introduced and was known as a CJ-6. Apart from a longer wheelbase the CJ-6 was almost identical to the CJ-5.
Jeep also introduced a forward control cab-over-engine variation to the CJ line in 1956.
The Jeep CJ-5 had the longest production run of any Jeep vehicle, from 1954 to 1984. In the 16 years of Kaiser
ownership, manufacturing plants were established in 30 foreign countries, and Jeep vehicles were marketed
in more than 150 countries.
Jeep introduced the first automatic transmission in a four wheel drive vehicle in 1962, in
their Wagoneer line (a predecessor to the Jeep Cherokee). The 1962 Jeep Wagoneer was also the first four
wheel drive with an independent front suspension.
In 1965, a new "Dauntless" V-6 engine was introduced as an option on both the 81-inch wheelbase CJ-5 and 101-inch
wheelbase CJ-6. The 155-horsepower engine almost doubled the horsepower of the standard four-cylinder engine.
It was the first time a Jeep CJ could be equipped with a V-6.
In 1970 Kaiser Jeep was purchased by American Motors Corporation. 4WD vehicles had become more popular than ever,
and by 1978, total Jeep vehicle production was up to 600 vehicles a day, over three times what it had been at
the start of the decade.
All Jeep CJ's came equipped with AMC-built engines, and all were available with 304 or 360 cubic inch V-8 engines.
AMC equipped both the CJ-5 and CJ-6 with heavier axles, bigger brakes and a wider track.
Another first introduced by Jeep in 1973 was Quadra-Trac®, the first automatic full-time 4WD system.
Quadra-Trac® was available in full size Jeep trucks and wagons as well as the CJ-7.
In 1976, AMC introduced the the CJ-7
, the first major change in Jeep design in 20 years. The CJ-7 had a slightly longer wheelbase than a CJ-5 to
allow an automatic transmission to be fitted. For the first time, the CJ-7 offered an optional moulded plastic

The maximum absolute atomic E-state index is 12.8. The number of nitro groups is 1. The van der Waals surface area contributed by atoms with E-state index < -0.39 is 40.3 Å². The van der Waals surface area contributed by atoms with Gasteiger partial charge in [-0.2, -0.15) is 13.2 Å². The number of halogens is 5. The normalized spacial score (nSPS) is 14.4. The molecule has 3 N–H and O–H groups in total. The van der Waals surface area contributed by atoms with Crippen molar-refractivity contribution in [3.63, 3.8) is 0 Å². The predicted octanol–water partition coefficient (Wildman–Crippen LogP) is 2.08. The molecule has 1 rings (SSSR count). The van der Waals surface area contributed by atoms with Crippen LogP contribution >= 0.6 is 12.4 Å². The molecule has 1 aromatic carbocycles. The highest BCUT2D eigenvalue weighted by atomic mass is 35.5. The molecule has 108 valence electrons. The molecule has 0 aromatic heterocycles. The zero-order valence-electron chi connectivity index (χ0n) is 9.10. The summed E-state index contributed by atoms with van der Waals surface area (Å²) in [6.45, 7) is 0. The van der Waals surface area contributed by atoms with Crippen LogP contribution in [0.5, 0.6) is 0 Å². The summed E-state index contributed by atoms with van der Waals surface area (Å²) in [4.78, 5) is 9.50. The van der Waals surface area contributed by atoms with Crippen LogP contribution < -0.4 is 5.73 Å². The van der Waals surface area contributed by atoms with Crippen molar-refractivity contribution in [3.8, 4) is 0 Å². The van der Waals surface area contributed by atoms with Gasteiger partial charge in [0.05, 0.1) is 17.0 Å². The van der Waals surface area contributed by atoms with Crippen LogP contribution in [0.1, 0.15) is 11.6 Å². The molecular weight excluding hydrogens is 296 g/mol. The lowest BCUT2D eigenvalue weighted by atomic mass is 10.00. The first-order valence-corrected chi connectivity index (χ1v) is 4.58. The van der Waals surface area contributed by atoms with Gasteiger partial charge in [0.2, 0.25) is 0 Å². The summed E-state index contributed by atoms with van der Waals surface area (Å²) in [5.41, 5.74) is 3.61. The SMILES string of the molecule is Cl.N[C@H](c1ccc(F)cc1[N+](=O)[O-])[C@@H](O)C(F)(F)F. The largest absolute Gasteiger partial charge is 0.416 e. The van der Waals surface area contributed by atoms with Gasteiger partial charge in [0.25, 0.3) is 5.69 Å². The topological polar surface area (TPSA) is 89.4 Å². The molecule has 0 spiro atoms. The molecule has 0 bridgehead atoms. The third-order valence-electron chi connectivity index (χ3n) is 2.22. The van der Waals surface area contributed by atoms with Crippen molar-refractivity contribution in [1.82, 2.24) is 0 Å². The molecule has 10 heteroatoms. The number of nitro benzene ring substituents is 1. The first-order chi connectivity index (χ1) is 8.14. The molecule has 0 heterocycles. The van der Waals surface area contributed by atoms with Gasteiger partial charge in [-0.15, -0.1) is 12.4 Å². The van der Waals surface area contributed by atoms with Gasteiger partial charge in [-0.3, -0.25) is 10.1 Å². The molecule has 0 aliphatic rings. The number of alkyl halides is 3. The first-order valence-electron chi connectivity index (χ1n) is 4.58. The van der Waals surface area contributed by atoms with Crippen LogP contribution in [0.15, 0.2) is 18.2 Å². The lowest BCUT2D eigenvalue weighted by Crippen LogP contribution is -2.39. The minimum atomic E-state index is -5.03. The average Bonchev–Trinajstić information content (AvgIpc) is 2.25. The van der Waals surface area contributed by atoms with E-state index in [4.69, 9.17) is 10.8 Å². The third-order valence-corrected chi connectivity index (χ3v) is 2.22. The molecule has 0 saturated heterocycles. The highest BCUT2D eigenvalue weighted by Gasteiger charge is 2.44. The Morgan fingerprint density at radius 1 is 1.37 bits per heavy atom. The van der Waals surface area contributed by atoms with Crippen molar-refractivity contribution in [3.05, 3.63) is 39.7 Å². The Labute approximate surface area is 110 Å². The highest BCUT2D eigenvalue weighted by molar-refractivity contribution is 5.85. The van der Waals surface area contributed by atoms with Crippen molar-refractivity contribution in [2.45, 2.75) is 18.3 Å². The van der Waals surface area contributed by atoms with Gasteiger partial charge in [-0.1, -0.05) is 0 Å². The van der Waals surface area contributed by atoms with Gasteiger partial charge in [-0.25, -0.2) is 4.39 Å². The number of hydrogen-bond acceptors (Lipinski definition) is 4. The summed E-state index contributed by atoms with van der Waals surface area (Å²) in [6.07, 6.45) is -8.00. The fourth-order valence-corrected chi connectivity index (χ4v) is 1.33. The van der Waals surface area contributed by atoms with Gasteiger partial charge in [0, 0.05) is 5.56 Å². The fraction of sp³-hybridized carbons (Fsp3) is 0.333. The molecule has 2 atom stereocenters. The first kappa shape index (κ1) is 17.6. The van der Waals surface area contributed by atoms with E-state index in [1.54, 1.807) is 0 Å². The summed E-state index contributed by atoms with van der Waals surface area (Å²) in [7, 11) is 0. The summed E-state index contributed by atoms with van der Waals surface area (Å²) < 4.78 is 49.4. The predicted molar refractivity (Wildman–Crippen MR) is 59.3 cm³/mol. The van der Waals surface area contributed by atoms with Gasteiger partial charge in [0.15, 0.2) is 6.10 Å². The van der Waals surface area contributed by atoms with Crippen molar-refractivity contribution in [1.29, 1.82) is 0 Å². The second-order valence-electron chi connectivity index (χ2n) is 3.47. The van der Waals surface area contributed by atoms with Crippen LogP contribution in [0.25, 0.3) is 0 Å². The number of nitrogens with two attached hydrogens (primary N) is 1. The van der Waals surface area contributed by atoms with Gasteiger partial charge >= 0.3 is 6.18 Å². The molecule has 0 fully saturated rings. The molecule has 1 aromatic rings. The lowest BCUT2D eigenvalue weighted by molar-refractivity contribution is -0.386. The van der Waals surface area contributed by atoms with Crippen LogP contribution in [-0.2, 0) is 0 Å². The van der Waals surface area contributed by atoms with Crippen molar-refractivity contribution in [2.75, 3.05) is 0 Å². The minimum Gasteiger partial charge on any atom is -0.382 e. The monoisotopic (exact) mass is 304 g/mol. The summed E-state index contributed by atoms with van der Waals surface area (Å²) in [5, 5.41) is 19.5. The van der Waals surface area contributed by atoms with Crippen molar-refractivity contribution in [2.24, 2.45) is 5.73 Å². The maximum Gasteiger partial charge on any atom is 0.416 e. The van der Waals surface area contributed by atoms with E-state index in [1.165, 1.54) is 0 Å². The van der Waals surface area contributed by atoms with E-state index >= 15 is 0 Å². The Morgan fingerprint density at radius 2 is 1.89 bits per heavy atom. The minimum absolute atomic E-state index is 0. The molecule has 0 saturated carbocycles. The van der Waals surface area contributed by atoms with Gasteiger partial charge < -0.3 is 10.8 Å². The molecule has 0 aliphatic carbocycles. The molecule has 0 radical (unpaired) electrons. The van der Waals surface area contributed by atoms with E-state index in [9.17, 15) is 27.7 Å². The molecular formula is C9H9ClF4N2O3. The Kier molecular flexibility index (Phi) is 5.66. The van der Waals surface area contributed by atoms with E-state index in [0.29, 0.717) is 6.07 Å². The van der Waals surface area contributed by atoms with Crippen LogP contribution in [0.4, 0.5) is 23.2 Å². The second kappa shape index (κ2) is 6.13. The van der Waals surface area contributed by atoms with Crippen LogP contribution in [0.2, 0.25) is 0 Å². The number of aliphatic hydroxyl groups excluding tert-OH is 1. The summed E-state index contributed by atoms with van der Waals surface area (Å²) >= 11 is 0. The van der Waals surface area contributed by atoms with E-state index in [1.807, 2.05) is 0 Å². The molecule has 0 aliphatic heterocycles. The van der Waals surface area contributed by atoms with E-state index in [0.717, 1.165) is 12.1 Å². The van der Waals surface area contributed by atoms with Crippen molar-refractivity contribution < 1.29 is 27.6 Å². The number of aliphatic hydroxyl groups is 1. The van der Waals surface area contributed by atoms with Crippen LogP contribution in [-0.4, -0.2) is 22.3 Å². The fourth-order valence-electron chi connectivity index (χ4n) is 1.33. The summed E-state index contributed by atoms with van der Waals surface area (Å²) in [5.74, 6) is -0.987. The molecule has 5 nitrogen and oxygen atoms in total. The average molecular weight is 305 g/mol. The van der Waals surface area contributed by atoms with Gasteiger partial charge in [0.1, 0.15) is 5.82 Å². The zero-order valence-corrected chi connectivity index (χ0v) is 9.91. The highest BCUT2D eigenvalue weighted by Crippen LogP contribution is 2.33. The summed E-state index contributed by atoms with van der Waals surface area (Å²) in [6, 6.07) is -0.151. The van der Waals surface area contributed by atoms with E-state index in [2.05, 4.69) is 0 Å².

top and steel doors. Both the 93.5-inch wheelbase CJ-7 and 83.5-inch wheelbase CJ-5 models were built until 1983
when demand for the CJ-7 left AMC no choice but to discontinue the CJ-5, after having enjoyed a 30-year production run,
and concentrate on the CJ-7.
The Scrambler, a Jeep similar to the CJ-7 but with a longer wheelbase,
known internationally as the CJ-8 was also produced.
Enter the Wrangler (YJ)
In 1983, the growing market for compact 4WD vehicles still sought the utilitarian virtues of the Jeep CJ series,
but consumers also were seeking more of the "creature features" associated with passenger cars. AMC responded to
this demand in 1986 by discontinuing the CJ series and by introducing the 1987 Jeep Wrangler (YJ).
Although the Wrangler shared the familiar open-body profile of the CJ-7, it contained few common parts with its
famous predecessor. Mechanically, the Wrangler had more in common with the Cherokee than the CJ-7. The YJ had
square headlights, which was a first (and last) for this type of Jeep. 630,000 were built.
On August 5, 1987, about a year after the introduction of the Wrangler, American Motors Corporation was sold to the
Chrysler Corporation and the popular Jeep brand became a part of the Jeep/Eagle Division of Chrysler Corporation.
The 1997 Wrangler (TJ)
The 1997 Jeep Wrangler looks very similar to the CJ-7, indeed its 'retro' look is quite deliberate, but it is
almost totally different mechanically. Nearly 80% of the vehicle parts are newly designed. The TJ uses 4 wheel
coil suspension, similar to the Jeep Grand Cherokee, and a totally new interior, including driver and
passenger SRS (Air Bags).